The Politico tells us that some netroots types aren’t pleased with the fact that Howard Dean, Barack Obama, and Hillary Clinton are all appearing on Fox News.
Markos Moulitsas, founder of the leading liberal site Daily Kos, told Politico’s Michael Calderone: “Democrats are being idiotic by going on that network.”
Ari Melber, the Net movement correspondent for The Nation, told Politico by phone that progressive activists and the Netroots are “not happy about it.”
“I don’t think that it is tenable to completely neglect or ignore what your base wants,” Melber said.
I agree with Melber to an extent, but I suppose I’m not entirely sure why the base would be particularly concerned with keeping their candidates off of a well-watched news channel. Perhaps I’m not enough of a partisan, but I wouldn’t be bothered — in fact, I’d be rather thrilled — to see any conservative candidate, especially one I particularly liked, do an interview with Keith Olbermann, or even, say, a sit down with The Nation. There might be a case for conservatives to avoid talking with some of the net’s most notorious fire-breathers — those who’ve been not just critical, but vulgar and cruel. Even there, though, I think I’d be fine with it so long as the interview didn’t turn into an insult fest.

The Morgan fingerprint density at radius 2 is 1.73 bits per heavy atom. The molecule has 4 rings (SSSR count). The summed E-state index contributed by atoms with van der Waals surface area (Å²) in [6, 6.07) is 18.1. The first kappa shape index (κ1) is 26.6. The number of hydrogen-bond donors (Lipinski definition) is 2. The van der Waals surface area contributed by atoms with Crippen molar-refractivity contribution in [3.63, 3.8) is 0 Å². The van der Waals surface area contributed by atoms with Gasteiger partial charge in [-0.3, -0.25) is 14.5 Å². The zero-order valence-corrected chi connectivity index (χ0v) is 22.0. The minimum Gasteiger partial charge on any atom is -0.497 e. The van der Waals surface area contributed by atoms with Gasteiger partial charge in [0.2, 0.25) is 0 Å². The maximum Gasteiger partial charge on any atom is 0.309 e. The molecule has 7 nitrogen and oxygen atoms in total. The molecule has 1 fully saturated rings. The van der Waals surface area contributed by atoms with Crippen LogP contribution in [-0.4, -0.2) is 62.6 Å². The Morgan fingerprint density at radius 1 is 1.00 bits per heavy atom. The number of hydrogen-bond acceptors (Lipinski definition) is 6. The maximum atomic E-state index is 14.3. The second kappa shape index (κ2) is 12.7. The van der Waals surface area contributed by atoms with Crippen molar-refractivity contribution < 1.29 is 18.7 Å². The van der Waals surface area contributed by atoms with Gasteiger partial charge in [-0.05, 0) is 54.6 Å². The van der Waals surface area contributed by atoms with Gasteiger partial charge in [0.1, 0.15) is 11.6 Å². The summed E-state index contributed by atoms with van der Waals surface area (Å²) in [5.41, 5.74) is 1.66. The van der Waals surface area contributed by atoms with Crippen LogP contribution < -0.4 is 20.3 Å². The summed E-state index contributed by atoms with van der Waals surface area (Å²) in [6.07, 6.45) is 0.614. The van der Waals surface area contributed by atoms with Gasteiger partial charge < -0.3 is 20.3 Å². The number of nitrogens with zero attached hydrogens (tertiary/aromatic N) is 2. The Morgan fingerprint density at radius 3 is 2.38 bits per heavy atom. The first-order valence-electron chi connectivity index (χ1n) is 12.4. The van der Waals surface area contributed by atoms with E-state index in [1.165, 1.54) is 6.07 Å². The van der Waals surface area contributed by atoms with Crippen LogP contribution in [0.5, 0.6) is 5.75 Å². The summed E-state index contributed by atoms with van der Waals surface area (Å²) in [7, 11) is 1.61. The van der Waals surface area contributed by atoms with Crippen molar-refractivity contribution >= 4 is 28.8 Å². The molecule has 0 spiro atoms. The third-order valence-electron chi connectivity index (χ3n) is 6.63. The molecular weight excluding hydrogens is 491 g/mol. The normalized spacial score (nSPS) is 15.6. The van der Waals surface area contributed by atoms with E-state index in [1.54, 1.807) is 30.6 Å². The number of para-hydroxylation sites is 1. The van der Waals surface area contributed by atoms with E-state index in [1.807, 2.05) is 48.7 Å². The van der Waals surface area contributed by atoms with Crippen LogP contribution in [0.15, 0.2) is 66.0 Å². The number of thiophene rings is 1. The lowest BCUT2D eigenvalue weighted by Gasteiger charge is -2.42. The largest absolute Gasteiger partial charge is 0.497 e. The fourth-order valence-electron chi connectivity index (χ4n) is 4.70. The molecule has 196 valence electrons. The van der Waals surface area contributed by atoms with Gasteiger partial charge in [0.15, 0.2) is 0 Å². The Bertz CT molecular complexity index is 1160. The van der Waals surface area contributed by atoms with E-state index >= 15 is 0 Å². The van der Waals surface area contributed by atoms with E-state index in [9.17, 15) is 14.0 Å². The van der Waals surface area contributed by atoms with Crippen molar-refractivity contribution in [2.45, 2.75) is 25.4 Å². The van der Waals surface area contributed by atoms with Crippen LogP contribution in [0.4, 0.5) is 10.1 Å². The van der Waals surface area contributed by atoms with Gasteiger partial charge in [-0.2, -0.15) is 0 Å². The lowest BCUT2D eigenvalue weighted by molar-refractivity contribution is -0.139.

If anything, I think a good candidate — a strong personality who can forcefully defend his or her ideas — stands to gain from public face offs with oppositional parties. On one hand, it gives the candidate an opportunity to offer clear and direct responses to criticisms, potentially putting out a lot of fires, and thus convincing some of those who may be sitting on the fence. And a command performance in such an atmosphere ought to offer up a lot of stirring moments which the base will find appealing. Interviews with the other side provide candidates an opportunity to shine. And if not, well, why support a candidate who you think will wilt when pitched anything more than a softball?